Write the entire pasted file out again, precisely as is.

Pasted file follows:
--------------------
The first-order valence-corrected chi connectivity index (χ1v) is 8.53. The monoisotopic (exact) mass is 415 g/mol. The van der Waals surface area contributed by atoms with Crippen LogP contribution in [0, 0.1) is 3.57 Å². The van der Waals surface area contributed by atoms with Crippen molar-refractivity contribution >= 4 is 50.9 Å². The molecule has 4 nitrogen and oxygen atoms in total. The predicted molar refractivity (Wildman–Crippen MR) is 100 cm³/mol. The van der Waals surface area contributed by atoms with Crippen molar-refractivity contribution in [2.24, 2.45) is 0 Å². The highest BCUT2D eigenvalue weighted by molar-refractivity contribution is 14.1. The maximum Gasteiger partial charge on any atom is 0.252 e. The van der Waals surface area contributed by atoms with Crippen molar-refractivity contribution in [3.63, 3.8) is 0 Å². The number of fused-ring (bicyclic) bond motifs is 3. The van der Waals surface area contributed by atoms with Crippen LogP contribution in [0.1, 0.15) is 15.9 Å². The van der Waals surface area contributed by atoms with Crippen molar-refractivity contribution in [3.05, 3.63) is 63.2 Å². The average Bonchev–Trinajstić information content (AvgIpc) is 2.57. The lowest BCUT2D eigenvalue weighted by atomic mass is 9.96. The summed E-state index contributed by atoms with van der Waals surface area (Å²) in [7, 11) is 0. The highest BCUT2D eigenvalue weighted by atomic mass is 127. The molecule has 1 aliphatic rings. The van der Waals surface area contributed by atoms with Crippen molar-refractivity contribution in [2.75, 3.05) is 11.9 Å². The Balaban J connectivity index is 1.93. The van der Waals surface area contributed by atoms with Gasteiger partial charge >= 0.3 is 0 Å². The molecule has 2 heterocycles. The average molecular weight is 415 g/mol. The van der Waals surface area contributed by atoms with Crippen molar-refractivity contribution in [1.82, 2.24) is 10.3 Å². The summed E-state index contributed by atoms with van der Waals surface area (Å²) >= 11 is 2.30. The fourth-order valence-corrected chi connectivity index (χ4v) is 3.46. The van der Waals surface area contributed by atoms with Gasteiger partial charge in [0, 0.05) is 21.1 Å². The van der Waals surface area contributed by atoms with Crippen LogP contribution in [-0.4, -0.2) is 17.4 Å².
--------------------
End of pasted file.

The first-order valence-corrected chi connectivity index (χ1v) is 8.53. The monoisotopic (exact) mass is 415 g/mol. The van der Waals surface area contributed by atoms with Crippen LogP contribution in [0, 0.1) is 3.57 Å². The van der Waals surface area contributed by atoms with Crippen molar-refractivity contribution >= 4 is 50.9 Å². The molecule has 4 nitrogen and oxygen atoms in total. The predicted molar refractivity (Wildman–Crippen MR) is 100 cm³/mol. The van der Waals surface area contributed by atoms with Crippen molar-refractivity contribution in [2.24, 2.45) is 0 Å². The highest BCUT2D eigenvalue weighted by molar-refractivity contribution is 14.1. The maximum Gasteiger partial charge on any atom is 0.252 e. The van der Waals surface area contributed by atoms with Crippen molar-refractivity contribution in [3.63, 3.8) is 0 Å². The number of fused-ring (bicyclic) bond motifs is 3. The van der Waals surface area contributed by atoms with Crippen LogP contribution in [0.1, 0.15) is 15.9 Å². The van der Waals surface area contributed by atoms with Crippen molar-refractivity contribution in [3.05, 3.63) is 63.2 Å². The average Bonchev–Trinajstić information content (AvgIpc) is 2.57. The lowest BCUT2D eigenvalue weighted by atomic mass is 9.96. The summed E-state index contributed by atoms with van der Waals surface area (Å²) in [7, 11) is 0. The highest BCUT2D eigenvalue weighted by atomic mass is 127. The molecule has 1 aliphatic rings. The van der Waals surface area contributed by atoms with Crippen molar-refractivity contribution in [2.75, 3.05) is 11.9 Å². The Balaban J connectivity index is 1.93. The van der Waals surface area contributed by atoms with Gasteiger partial charge >= 0.3 is 0 Å². The molecule has 2 heterocycles. The average molecular weight is 415 g/mol. The van der Waals surface area contributed by atoms with Crippen molar-refractivity contribution in [1.82, 2.24) is 10.3 Å². The summed E-state index contributed by atoms with van der Waals surface area (Å²) >= 11 is 2.30. The fourth-order valence-corrected chi connectivity index (χ4v) is 3.46. The van der Waals surface area contributed by atoms with Gasteiger partial charge in [0, 0.05) is 21.1 Å². The van der Waals surface area contributed by atoms with Crippen LogP contribution in [-0.4, -0.2) is 17.4 Å².